since 1983. Named Best Anchor in US Washington Journalism Review,
1988, 1989, 1990, 1992. Member, International Radio and Television
Society. Recipient: duPont Columbia Award; several Emmy Awards;
several Overseas Press Club Awards. Died in New York City on August 7, 2005 at the age of 67.
World News Tonight (co-anchor)
1965-68 World News Tonight (anchor)
1975-76 AM America (news anchor)
1978-2005 ABC World News Tonight
With Peter Jennings
1988 Drugs: A Plague Upon the Land
1988 Why This Plague?
1989 AIDS Quarterly
1992 Men, Sex and Rape
1993 President Clinton: Answering Children's Questions
1994 ABC Viewpoint: Whitewater: Underplayed? Overplayed?
Atkins, Norman. "The A-B-Cs of Peter Jennings." (interview), Rolling
Stone (New York), 4 May 1989.
Jaw, U.S.A.? Never! Jamais!." Maclean's (Toronto, Ontario,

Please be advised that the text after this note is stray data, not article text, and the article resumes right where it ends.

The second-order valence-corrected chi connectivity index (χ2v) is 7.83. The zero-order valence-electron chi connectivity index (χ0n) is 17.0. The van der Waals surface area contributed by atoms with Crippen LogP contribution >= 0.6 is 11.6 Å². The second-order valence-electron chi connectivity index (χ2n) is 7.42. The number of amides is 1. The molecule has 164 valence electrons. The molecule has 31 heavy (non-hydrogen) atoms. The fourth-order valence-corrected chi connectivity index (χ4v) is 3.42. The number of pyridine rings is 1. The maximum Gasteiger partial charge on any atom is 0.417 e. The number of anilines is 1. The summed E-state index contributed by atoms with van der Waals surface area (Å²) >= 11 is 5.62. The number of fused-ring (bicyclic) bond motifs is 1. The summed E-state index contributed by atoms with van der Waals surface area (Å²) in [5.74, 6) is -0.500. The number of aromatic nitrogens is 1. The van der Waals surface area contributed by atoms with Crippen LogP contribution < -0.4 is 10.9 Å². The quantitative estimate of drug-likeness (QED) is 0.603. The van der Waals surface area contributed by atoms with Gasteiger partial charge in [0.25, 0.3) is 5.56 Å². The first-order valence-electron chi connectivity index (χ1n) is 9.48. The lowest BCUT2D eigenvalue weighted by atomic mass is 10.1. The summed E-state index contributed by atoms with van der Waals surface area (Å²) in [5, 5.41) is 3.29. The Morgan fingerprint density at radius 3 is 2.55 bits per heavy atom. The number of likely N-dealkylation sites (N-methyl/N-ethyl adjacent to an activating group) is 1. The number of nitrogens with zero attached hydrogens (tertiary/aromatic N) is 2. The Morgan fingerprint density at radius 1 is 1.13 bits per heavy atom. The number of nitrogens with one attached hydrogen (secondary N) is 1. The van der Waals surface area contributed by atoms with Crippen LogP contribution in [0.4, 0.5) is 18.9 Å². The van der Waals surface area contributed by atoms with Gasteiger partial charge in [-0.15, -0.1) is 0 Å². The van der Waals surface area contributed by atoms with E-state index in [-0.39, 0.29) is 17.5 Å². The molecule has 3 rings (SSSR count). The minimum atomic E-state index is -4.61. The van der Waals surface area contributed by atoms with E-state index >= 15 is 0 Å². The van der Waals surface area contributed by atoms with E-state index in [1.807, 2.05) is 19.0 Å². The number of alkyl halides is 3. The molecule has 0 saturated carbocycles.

Canada), 25 June 1990.
"ABC News' Peter Jennings." (cover story, interview), Broadcasting
& Cable (Washington, D.C.), 27 September 1993.
Attanasio, Paul. "Anchors Away: Good Evening, Dan, Tom and Peter.
Now Buzz Off." New Republic (Washington, D.C.), 23 April
Richard. "Broadcast Blues." Film Comment (New York), March-April
Thomas, editor. Television News Anchors: An Anthology of Profiles
of the Major Figures and Issues in United States Network Reporting.
Jefferson, North Carolina: MacFarland, 1993.
Robert, and Gerald Jay Goldberg. Anchors: Brokaw, Jennings, Rather,
and the Evening News. Secaucus, New Jersey: Carol, 1990.
Leonard. Beating the Odds. New York: Scribners, 1991
Elizabeth. "Peter Jennings Gets No Self-Respect." Esquire
(New York), September 1989.
Ryan P. "Voted Most Trusted of the Anchormen." Saturday Evening
Post (Indianapolis, Indiana), November 1988.
Mike. "Divided Loyalties: Peter Jennings and Mike Wallace in No-man's-land."
Quill (Chicago, Illinois), Februrary 1989.
also Anchor; News,